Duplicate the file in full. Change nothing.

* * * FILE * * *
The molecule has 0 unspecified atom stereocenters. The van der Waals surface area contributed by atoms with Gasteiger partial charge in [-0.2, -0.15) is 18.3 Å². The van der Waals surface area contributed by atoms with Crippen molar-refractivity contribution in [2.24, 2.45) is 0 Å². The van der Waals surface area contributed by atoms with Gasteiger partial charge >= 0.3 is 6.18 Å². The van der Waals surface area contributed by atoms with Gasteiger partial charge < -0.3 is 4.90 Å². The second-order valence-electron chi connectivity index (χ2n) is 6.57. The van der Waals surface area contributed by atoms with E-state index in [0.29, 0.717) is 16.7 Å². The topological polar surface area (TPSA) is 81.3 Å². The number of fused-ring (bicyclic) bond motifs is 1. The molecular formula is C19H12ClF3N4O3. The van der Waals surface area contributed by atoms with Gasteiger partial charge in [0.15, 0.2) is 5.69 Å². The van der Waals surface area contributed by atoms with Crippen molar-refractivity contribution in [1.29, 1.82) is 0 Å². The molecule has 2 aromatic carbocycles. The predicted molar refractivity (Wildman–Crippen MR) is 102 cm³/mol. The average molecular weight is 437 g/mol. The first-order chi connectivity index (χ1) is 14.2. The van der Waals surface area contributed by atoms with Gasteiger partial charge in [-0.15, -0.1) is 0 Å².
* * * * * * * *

The molecule has 0 unspecified atom stereocenters. The van der Waals surface area contributed by atoms with Gasteiger partial charge in [-0.2, -0.15) is 18.3 Å². The van der Waals surface area contributed by atoms with Crippen molar-refractivity contribution in [2.24, 2.45) is 0 Å². The van der Waals surface area contributed by atoms with Gasteiger partial charge >= 0.3 is 6.18 Å². The van der Waals surface area contributed by atoms with Gasteiger partial charge < -0.3 is 4.90 Å². The second-order valence-electron chi connectivity index (χ2n) is 6.57. The van der Waals surface area contributed by atoms with E-state index in [0.29, 0.717) is 16.7 Å². The topological polar surface area (TPSA) is 81.3 Å². The number of fused-ring (bicyclic) bond motifs is 1. The molecular formula is C19H12ClF3N4O3. The van der Waals surface area contributed by atoms with Gasteiger partial charge in [0.15, 0.2) is 5.69 Å². The van der Waals surface area contributed by atoms with Crippen molar-refractivity contribution in [1.29, 1.82) is 0 Å². The molecule has 2 aromatic carbocycles. The predicted molar refractivity (Wildman–Crippen MR) is 102 cm³/mol. The average molecular weight is 437 g/mol. The first-order chi connectivity index (χ1) is 14.2. The van der Waals surface area contributed by atoms with Gasteiger partial charge in [-0.15, -0.1) is 0 Å².